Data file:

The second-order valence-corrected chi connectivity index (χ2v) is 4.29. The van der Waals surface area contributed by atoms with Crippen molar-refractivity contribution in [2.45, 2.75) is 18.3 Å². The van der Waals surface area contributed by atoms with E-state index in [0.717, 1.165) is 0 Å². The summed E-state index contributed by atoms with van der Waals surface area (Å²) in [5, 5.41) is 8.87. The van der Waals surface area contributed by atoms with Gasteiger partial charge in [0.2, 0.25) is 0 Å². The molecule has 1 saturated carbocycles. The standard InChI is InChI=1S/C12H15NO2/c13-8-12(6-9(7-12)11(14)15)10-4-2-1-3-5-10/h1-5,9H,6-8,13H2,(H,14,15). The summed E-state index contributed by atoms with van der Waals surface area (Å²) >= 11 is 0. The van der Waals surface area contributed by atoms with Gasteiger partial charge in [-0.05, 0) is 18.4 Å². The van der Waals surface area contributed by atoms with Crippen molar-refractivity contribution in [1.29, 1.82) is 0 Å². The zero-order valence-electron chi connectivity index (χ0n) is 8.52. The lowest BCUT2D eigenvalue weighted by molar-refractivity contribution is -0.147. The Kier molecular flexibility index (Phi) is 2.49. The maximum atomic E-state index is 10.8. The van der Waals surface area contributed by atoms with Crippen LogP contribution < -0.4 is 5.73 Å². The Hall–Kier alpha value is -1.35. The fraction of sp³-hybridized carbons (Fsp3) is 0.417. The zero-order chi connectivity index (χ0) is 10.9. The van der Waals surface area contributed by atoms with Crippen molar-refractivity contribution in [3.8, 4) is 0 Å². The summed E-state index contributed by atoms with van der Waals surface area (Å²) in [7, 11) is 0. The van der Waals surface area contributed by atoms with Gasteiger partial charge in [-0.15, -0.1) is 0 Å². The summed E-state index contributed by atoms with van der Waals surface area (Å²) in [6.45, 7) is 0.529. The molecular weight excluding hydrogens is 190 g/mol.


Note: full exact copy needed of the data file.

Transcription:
The second-order valence-corrected chi connectivity index (χ2v) is 4.29. The van der Waals surface area contributed by atoms with Crippen molar-refractivity contribution in [2.45, 2.75) is 18.3 Å². The van der Waals surface area contributed by atoms with E-state index in [0.717, 1.165) is 0 Å². The summed E-state index contributed by atoms with van der Waals surface area (Å²) in [5, 5.41) is 8.87. The van der Waals surface area contributed by atoms with Gasteiger partial charge in [0.2, 0.25) is 0 Å². The molecule has 1 saturated carbocycles. The standard InChI is InChI=1S/C12H15NO2/c13-8-12(6-9(7-12)11(14)15)10-4-2-1-3-5-10/h1-5,9H,6-8,13H2,(H,14,15). The summed E-state index contributed by atoms with van der Waals surface area (Å²) >= 11 is 0. The van der Waals surface area contributed by atoms with Gasteiger partial charge in [-0.05, 0) is 18.4 Å². The van der Waals surface area contributed by atoms with Crippen molar-refractivity contribution in [1.29, 1.82) is 0 Å². The zero-order valence-electron chi connectivity index (χ0n) is 8.52. The lowest BCUT2D eigenvalue weighted by molar-refractivity contribution is -0.147. The Kier molecular flexibility index (Phi) is 2.49. The maximum atomic E-state index is 10.8. The van der Waals surface area contributed by atoms with Crippen LogP contribution < -0.4 is 5.73 Å². The Hall–Kier alpha value is -1.35. The fraction of sp³-hybridized carbons (Fsp3) is 0.417. The zero-order chi connectivity index (χ0) is 10.9. The van der Waals surface area contributed by atoms with Crippen molar-refractivity contribution in [3.8, 4) is 0 Å². The summed E-state index contributed by atoms with van der Waals surface area (Å²) in [7, 11) is 0. The van der Waals surface area contributed by atoms with Gasteiger partial charge in [-0.15, -0.1) is 0 Å². The summed E-state index contributed by atoms with van der Waals surface area (Å²) in [6.45, 7) is 0.529. The molecular weight excluding hydrogens is 190 g/mol.